Anniversaries, Unniversaries, & Cellular Memory
This past Saturday was the fifteenth anniversary of my mother’s death. It was significant for me because I miss her, and there are things going on in my life now that I wish she were here to see. Oh, I know she sees far better from where she is, but I’d still like to be able to call her up and chat about life’s goings-on.
Our seventh wedding anniversary is Wednesday, and since we decided that our marriage wasn’t working for us a year ago and spent this past year working on growing up ourselves, and ferreting out, acknowledging and owning our assumptions, we decided we’d celebrate an unniversary, which is, I guess, an anniversary of what we’re leaving behind.
The thing about these sorts of milestones is that whether we want to or not our bodies retain cellular memories of those events.
I remember when the hospital called me when Mama died. I knew she was dead even though the hospital didn’t say so. All the way to the hospital, driving in rush hour traffic, I said aloud to my mother’s spirit, “Go to Daddy, Mama. Go dance with Daddy.” At that point he’d been dead for thirty-five years, and despite that, I knew she’d recognize his energy signature on the other side better than any other.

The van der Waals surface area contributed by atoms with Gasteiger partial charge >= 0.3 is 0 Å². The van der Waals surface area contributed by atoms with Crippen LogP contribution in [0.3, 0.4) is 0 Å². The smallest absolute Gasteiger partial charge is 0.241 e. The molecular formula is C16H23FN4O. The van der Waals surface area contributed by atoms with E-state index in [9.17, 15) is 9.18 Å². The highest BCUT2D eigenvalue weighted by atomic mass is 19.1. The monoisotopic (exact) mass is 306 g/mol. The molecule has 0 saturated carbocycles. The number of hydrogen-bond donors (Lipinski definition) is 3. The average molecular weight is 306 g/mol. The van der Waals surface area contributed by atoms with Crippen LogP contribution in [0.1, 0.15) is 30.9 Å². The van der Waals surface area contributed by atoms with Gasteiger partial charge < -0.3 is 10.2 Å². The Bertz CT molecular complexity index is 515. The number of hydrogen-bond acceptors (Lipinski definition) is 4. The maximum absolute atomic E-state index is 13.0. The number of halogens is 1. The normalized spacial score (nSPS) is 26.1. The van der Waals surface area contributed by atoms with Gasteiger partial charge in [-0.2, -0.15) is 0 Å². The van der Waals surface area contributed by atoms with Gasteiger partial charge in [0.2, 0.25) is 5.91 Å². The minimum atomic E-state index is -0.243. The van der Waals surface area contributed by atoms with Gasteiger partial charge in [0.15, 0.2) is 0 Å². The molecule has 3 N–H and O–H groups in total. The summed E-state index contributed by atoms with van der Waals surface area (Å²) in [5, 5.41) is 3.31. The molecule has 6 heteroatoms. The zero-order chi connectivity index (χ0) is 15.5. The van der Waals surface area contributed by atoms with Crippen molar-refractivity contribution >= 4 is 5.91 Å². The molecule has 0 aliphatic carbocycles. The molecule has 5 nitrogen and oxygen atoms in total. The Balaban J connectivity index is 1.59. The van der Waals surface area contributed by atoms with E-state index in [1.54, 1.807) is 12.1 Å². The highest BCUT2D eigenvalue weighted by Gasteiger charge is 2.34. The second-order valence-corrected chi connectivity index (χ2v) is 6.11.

I remember the cold snap in the air when Sheriden and I got married in front of two dear friends and a priest we know on the porch of our home in Boston. We’d been in a hurry to get it done because there was so much else going on. That ceremony crashed us into ourselves and we’ve spent the last seven years figuring out how to find our way back to ourselves and out of our assumptions based on our parents’ marriages.
Cellular memory is a good thing and a not-so-good thing. It’s great that we have cellular memory for things we do rarely, or for things we want always to be able to do. Someone who hasn’t ridden a bike for years can get on one any day and ride. That’s because her cells remember how to do it. Someone who hasn’t knitted in forever can pick up needles and remember how to do it. Cellular memory works with intuition as well. You can conjure up what it feels like to get an intuitive hit.
Cellular memory is also what keeps disease or injury patterns in place for us, and what cures cellular memories? Energy medicine: acupuncture, homeopathy, Chinese herbs, energy work, Reiki, osteopathy. Medicine that moves memory moves cells is a good rubric.
The next time you feel stuck in a pattern of any kind, try energy medicine. It works for me every time.